Kudos to the New York Times’ Floyd Norris for this little bombshell:
On March 18, when the company reported a profit for the first quarter, even as other firms were reporting losses — and just after Bear Stearns collapsed — Lehman had to confront rumors that had sent its share price tumbling. It did so with pride and confidence. Erin M. Callan, the relatively new chief financial officer, now deposed, spoke of “disciplined liquidity and capital management, which we consider to be a core competency.”
With hindsight, it is clear that it is specifically in the area of capital management that Lehman has done the worst job, notwithstanding the boasts. Its policy on share buybacks was to avoid the dilution caused by grants of restricted shares and options issued to employees, and that meant it bought back about as many shares as it issued.
It succeeded. The number of shares outstanding at the end of the first quarter was virtually the same as it was at the end of the 2004 fiscal year, after adjusting for a stock split. But with the stock rising for much of that time, those purchases cost a lot of money. In the 13 quarters from the end of that year through this year’s first quarter — that is, before the new $2.8 billion loss — Lehman reported net income of $11.9 billion, and spent $11.8 billion on share repurchases.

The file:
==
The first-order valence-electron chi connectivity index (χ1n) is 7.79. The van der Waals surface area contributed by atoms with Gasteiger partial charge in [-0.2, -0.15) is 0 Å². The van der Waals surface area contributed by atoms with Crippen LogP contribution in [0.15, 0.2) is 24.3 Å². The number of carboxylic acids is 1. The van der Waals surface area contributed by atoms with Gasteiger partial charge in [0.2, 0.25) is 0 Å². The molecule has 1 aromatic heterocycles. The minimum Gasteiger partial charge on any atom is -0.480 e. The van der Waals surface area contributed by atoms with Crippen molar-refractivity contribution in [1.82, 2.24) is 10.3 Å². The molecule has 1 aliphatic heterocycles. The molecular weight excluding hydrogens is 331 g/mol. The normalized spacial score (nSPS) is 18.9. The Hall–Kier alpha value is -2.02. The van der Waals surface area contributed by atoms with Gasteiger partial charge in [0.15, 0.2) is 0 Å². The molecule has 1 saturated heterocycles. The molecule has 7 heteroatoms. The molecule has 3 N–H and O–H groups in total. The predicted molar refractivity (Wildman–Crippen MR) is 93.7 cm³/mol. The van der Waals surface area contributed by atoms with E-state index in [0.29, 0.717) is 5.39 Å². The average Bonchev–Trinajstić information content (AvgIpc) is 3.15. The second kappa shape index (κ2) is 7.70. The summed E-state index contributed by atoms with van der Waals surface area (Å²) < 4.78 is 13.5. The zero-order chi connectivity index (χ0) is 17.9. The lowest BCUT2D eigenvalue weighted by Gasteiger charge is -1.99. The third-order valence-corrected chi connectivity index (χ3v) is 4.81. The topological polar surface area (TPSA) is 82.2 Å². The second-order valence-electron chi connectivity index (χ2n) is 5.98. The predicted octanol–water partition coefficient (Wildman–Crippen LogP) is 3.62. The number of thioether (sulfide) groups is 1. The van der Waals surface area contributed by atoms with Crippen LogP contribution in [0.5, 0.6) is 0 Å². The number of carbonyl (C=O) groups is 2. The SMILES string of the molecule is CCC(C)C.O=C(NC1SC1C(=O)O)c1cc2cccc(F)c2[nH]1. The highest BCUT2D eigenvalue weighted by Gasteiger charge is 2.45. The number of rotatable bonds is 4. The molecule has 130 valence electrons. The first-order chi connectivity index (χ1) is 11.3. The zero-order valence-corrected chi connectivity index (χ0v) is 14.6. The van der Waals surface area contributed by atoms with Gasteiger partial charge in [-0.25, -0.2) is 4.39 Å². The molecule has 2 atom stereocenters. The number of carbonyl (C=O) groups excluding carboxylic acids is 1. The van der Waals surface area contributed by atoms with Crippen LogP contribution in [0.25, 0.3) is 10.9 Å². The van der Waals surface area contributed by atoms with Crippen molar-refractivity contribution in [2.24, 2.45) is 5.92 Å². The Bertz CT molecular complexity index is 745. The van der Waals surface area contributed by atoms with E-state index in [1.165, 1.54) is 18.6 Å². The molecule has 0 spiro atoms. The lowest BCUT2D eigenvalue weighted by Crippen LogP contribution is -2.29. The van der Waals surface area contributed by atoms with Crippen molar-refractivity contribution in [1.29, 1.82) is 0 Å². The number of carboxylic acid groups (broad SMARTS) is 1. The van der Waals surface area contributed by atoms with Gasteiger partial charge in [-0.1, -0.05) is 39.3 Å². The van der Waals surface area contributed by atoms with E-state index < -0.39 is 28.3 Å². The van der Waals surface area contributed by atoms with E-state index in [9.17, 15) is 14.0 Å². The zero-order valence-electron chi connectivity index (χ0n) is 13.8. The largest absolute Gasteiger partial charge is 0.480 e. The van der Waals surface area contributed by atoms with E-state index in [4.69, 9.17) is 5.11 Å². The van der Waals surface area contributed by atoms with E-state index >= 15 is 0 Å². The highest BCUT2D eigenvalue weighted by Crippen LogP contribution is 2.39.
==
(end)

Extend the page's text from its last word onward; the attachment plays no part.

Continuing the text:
The net effect was that Lehman built up no cushion during the good times, and was ill-prepared for the bad times. The hubris reflected in the claim that it could “deliver strong results in all market environments” left it with an insufficient capital cushion when the market environment turned hostile…..
Even if we assume that the company will get the higher conversion price [on its newly-issued convertible preferred], Lehman will have reaped $6 billion by issuing 203.4 million shares. That does not compare favorably with its share buybacks over the past 13 quarters, when it spent nearly twice as much to buy 189.5 million shares. It paid an average price of $62.19 for shares that dropped under $23 after the shake-up was announced.
Back in the early 1990s, when Sallie Krawchek was an analyst at Sanford Bernstein covering Wall Street, she observed that it was better to be an employee of an investment bank than a shareholder. That if anything has become more true over time.